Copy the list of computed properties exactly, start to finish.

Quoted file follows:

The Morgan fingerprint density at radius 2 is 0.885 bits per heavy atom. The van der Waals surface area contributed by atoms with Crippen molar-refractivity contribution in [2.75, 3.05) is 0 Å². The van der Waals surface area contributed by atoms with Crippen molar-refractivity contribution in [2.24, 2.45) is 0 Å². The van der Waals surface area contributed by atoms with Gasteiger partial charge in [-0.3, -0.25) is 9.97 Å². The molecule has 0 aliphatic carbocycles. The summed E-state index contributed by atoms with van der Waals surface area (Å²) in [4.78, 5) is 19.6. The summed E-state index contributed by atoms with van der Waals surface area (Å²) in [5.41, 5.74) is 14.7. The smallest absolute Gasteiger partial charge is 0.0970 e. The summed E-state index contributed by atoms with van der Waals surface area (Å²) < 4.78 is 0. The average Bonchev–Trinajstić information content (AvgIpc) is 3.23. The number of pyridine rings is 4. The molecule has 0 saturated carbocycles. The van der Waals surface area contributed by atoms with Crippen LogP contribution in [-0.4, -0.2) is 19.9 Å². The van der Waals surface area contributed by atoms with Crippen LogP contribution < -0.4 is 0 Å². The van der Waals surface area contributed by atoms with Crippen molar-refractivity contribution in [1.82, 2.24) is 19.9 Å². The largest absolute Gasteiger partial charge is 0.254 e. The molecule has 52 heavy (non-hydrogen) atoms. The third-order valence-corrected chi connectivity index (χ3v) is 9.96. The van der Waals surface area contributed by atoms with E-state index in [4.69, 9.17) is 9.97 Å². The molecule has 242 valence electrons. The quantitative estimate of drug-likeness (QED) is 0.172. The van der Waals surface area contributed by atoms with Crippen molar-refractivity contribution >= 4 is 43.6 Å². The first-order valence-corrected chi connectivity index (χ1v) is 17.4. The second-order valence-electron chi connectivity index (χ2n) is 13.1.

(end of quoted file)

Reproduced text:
The Morgan fingerprint density at radius 2 is 0.885 bits per heavy atom. The van der Waals surface area contributed by atoms with Crippen molar-refractivity contribution in [2.75, 3.05) is 0 Å². The van der Waals surface area contributed by atoms with Crippen molar-refractivity contribution in [2.24, 2.45) is 0 Å². The van der Waals surface area contributed by atoms with Gasteiger partial charge in [-0.3, -0.25) is 9.97 Å². The molecule has 0 aliphatic carbocycles. The summed E-state index contributed by atoms with van der Waals surface area (Å²) in [4.78, 5) is 19.6. The summed E-state index contributed by atoms with van der Waals surface area (Å²) in [5.41, 5.74) is 14.7. The smallest absolute Gasteiger partial charge is 0.0970 e. The summed E-state index contributed by atoms with van der Waals surface area (Å²) < 4.78 is 0. The average Bonchev–Trinajstić information content (AvgIpc) is 3.23. The number of pyridine rings is 4. The molecule has 0 saturated carbocycles. The van der Waals surface area contributed by atoms with Crippen LogP contribution in [-0.4, -0.2) is 19.9 Å². The van der Waals surface area contributed by atoms with Crippen LogP contribution < -0.4 is 0 Å². The van der Waals surface area contributed by atoms with Crippen molar-refractivity contribution in [1.82, 2.24) is 19.9 Å². The largest absolute Gasteiger partial charge is 0.254 e. The molecule has 52 heavy (non-hydrogen) atoms. The third-order valence-corrected chi connectivity index (χ3v) is 9.96. The van der Waals surface area contributed by atoms with E-state index in [4.69, 9.17) is 9.97 Å². The molecule has 242 valence electrons. The quantitative estimate of drug-likeness (QED) is 0.172. The van der Waals surface area contributed by atoms with Crippen molar-refractivity contribution >= 4 is 43.6 Å². The first-order valence-corrected chi connectivity index (χ1v) is 17.4. The second-order valence-electron chi connectivity index (χ2n) is 13.1.